In this thorough compendium, nineteen accomplished scholars explore, in some manner the values they find inherent in the world, their nature, and revelence through the thought of Frederick FerrZ. These essays, informed by the insights of FerrZ and coming from manifold perspectives—ethics, philosophy, theology, and environmental studies, advance an ambitious challenge to current intellectual and scholarly fashions.
A standard account of creativity is that it is a process in which the form of a thing or event is altered—restructured or reinterpreted—in a way that changes fundamentally that thing’s or event’s meaning, its nature or function, its intrinsic or instrumental value. What is created in this manner, however, is only a variation of the initial form. Such processes are creative in a weak sense; the strong sense requires that the old form be replaced by a quite different one, (...) as in reconstructions or metaphors. But creative substitution is not haphazard, not a matter of insight, genius, luck, or divine assistance. It utilizes the generative rules governing a formal structure to make or discover new forms that are transformations, not variations, of the original form. These procedures are teachable and not mysterious, although the possible transforms of the structure are never predictable. (shrink)
This essay responds to Lewis Ford’s “Allan’s Atheism,” in which he assesses a recent essay of mine that finds God an unnecessary and indeed coherence-destroying addition to Process and Reality. I clarify my position by showing how Whitehead’s notions of physical purpose and aesthetic determination adequately account for the novelty required for an actual occasion’s concrescence and for increases in achieved value. I then criticize Ford’s claim that genuine novelties must have a divine origin and that in Adventures of Ideas (...) the Eros of the Universe refers to God. (shrink)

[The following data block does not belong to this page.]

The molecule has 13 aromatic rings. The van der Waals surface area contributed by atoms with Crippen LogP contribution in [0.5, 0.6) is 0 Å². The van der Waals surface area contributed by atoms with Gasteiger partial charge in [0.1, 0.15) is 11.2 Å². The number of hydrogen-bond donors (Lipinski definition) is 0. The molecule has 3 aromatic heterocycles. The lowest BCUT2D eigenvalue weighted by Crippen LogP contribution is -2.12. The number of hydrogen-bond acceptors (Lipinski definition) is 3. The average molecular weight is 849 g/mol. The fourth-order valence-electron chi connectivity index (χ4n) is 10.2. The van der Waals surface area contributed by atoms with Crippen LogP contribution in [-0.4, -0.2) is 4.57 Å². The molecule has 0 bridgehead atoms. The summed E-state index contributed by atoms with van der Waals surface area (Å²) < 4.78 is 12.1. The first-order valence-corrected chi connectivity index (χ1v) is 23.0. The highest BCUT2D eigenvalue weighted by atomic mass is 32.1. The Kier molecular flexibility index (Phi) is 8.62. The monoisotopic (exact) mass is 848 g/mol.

Whitehead’s process metaphysics, as developed in Process and Reality, is harmed by the incoherence of his notion of eternal objects as timeless and essentially unrelated entities, which therefore need a primordial agent as their ontological ground and the source of their relatedness and relevance. Such nontemporal entities undermine what is supposed to be a thoroughly temporalist metaphysics. Eternal objects can be understood solely as functions of Creativity, however, as features of a purely temporal process. A notion of God is not (...) required. Whitehead’s Categoreal Obligations specify the necessary conditions for this process, including how the novelty is possible that is needed to account for temporal change and the increased complexity that value enhancement presupposes and makes possible. Adventures of Ideas, especially through the notions of Art and Peace, develops at the level of human civilization this same secular interpretation of the capacity of entities to fashion novel and progressive outcomes. (shrink)
Hartshorne's "neoclassical metaphysics" rests implicitly on five metaphysical axioms: discontinuity, Asymmetry, Sociality, Creativity, And dipolar divinity. The first four axioms entail ethical norms crucial to democracy: non-Reducibility of individual to community, Primacy of present achievement over potential future value, Non-Reducibility of communal to individual, The importance of risk. The fifth axiom undercuts these norms, However. The notion of God as guarantor of achieved value should be dropped from hartshorne's philosophy to make it ethically consistent.
HISTORIANS DESCRIBE AND EXPLAIN THE PAST. IT IS ARGUED THAT THIS ACTIVITY CAN BE EXTENDED TO ENCOMPASS FUTURE-REFERRING STATEMENTS WITHOUT BECOMING SOOTHSAYING. DESCRIPTIVE AND EXPLANATORY TECHNIQUES ARE EXAMINED, AND THE TEST OF THEIR ADEQUACY SEEN TO INVOLVE SPECULATIVE PREDICTION AND PROJECTION. PHILOSOPHERS OF HISTORY ALSO USE SUCH TECHNIQUES, IMAGINATIVELY COMPLETING INCOMPLETE DESCRIPTIVE PATTERNS BY REFERENCE TO THE FUTURE, IN ORDER TO SUGGEST AND EVALUATE EXPLANATIONS OF PAST EVENTS.
The aim of this essay is to explore similarities between Whitehead’s stages of education and two of the “ultimate notions” he discusses in Modes of Thought. I hope this exploration will shed light on what Whitehead means when he opens the Epilogue of that book by saying: “The task of a university is the creation of the future, so far as rational thought, and civilized modes of appreciation, can affect the issue” (171).